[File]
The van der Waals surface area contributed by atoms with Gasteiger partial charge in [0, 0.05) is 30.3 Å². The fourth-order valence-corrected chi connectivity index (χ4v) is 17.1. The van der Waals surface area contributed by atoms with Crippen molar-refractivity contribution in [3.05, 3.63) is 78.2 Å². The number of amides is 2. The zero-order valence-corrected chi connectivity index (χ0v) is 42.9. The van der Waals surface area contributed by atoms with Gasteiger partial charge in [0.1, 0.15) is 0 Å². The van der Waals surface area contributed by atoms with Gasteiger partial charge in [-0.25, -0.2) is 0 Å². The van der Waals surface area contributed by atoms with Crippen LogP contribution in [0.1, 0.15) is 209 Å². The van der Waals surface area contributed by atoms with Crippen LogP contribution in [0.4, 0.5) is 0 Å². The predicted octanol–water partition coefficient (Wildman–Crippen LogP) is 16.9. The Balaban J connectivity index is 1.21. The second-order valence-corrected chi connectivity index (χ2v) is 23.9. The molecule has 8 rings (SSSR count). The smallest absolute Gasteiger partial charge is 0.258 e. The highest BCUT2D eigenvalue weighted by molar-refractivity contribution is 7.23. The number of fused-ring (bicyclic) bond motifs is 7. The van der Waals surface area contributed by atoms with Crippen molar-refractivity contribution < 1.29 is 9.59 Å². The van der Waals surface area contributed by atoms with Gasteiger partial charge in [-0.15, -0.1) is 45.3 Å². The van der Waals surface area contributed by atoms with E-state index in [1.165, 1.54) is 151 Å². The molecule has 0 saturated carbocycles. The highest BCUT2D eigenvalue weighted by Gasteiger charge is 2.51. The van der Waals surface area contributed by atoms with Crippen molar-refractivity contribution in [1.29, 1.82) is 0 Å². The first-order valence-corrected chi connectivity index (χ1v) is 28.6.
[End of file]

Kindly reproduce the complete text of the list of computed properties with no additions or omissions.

The van der Waals surface area contributed by atoms with Gasteiger partial charge in [0, 0.05) is 30.3 Å². The fourth-order valence-corrected chi connectivity index (χ4v) is 17.1. The van der Waals surface area contributed by atoms with Crippen molar-refractivity contribution in [3.05, 3.63) is 78.2 Å². The number of amides is 2. The zero-order valence-corrected chi connectivity index (χ0v) is 42.9. The van der Waals surface area contributed by atoms with Gasteiger partial charge in [0.1, 0.15) is 0 Å². The van der Waals surface area contributed by atoms with Gasteiger partial charge in [-0.25, -0.2) is 0 Å². The van der Waals surface area contributed by atoms with Crippen LogP contribution in [0.1, 0.15) is 209 Å². The van der Waals surface area contributed by atoms with Crippen LogP contribution in [0.4, 0.5) is 0 Å². The predicted octanol–water partition coefficient (Wildman–Crippen LogP) is 16.9. The Balaban J connectivity index is 1.21. The second-order valence-corrected chi connectivity index (χ2v) is 23.9. The molecule has 8 rings (SSSR count). The smallest absolute Gasteiger partial charge is 0.258 e. The highest BCUT2D eigenvalue weighted by molar-refractivity contribution is 7.23. The number of fused-ring (bicyclic) bond motifs is 7. The van der Waals surface area contributed by atoms with Crippen molar-refractivity contribution < 1.29 is 9.59 Å². The van der Waals surface area contributed by atoms with Gasteiger partial charge in [-0.15, -0.1) is 45.3 Å². The van der Waals surface area contributed by atoms with E-state index in [1.165, 1.54) is 151 Å². The molecule has 0 saturated carbocycles. The highest BCUT2D eigenvalue weighted by Gasteiger charge is 2.51. The van der Waals surface area contributed by atoms with Crippen molar-refractivity contribution in [1.29, 1.82) is 0 Å². The first-order valence-corrected chi connectivity index (χ1v) is 28.6.